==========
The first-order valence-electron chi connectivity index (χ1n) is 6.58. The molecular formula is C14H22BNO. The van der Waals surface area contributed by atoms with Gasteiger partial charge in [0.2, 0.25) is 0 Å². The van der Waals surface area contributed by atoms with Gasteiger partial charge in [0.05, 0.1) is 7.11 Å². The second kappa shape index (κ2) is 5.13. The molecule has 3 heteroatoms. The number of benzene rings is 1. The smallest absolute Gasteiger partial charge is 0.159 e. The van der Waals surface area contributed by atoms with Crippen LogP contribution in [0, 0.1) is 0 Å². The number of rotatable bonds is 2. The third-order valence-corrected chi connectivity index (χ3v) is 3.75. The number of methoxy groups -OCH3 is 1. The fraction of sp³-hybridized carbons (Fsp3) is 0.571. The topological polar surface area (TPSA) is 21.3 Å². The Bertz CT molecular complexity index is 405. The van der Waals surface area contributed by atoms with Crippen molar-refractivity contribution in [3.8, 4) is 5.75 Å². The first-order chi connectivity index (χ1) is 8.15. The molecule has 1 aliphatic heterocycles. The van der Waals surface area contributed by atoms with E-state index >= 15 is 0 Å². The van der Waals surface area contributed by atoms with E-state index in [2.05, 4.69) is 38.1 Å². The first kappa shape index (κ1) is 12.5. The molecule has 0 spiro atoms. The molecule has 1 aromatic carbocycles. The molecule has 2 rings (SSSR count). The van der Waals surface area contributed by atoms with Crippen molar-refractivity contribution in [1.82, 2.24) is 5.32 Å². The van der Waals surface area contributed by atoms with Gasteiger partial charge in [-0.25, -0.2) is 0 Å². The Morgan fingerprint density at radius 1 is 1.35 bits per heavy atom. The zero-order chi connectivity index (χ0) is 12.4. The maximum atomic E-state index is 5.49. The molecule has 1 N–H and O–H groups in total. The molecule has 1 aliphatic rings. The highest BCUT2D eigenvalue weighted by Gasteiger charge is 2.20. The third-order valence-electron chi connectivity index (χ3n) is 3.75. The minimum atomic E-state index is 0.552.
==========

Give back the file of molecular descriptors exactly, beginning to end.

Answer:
The first-order valence-electron chi connectivity index (χ1n) is 6.58. The molecular formula is C14H22BNO. The van der Waals surface area contributed by atoms with Gasteiger partial charge in [0.2, 0.25) is 0 Å². The van der Waals surface area contributed by atoms with Gasteiger partial charge in [0.05, 0.1) is 7.11 Å². The second kappa shape index (κ2) is 5.13. The molecule has 3 heteroatoms. The number of benzene rings is 1. The smallest absolute Gasteiger partial charge is 0.159 e. The van der Waals surface area contributed by atoms with Crippen LogP contribution in [0, 0.1) is 0 Å². The number of rotatable bonds is 2. The third-order valence-corrected chi connectivity index (χ3v) is 3.75. The number of methoxy groups -OCH3 is 1. The fraction of sp³-hybridized carbons (Fsp3) is 0.571. The topological polar surface area (TPSA) is 21.3 Å². The Bertz CT molecular complexity index is 405. The van der Waals surface area contributed by atoms with Crippen molar-refractivity contribution in [3.8, 4) is 5.75 Å². The first-order chi connectivity index (χ1) is 8.15. The molecule has 1 aliphatic heterocycles. The van der Waals surface area contributed by atoms with E-state index >= 15 is 0 Å². The van der Waals surface area contributed by atoms with E-state index in [2.05, 4.69) is 38.1 Å². The first kappa shape index (κ1) is 12.5. The molecule has 0 spiro atoms. The molecule has 1 aromatic carbocycles. The molecule has 2 rings (SSSR count). The van der Waals surface area contributed by atoms with Crippen molar-refractivity contribution in [1.82, 2.24) is 5.32 Å². The van der Waals surface area contributed by atoms with Gasteiger partial charge in [-0.25, -0.2) is 0 Å². The Morgan fingerprint density at radius 1 is 1.35 bits per heavy atom. The zero-order chi connectivity index (χ0) is 12.4. The maximum atomic E-state index is 5.49. The molecule has 1 N–H and O–H groups in total. The molecule has 1 aliphatic rings. The highest BCUT2D eigenvalue weighted by Gasteiger charge is 2.20. The third-order valence-electron chi connectivity index (χ3n) is 3.75. The minimum atomic E-state index is 0.552.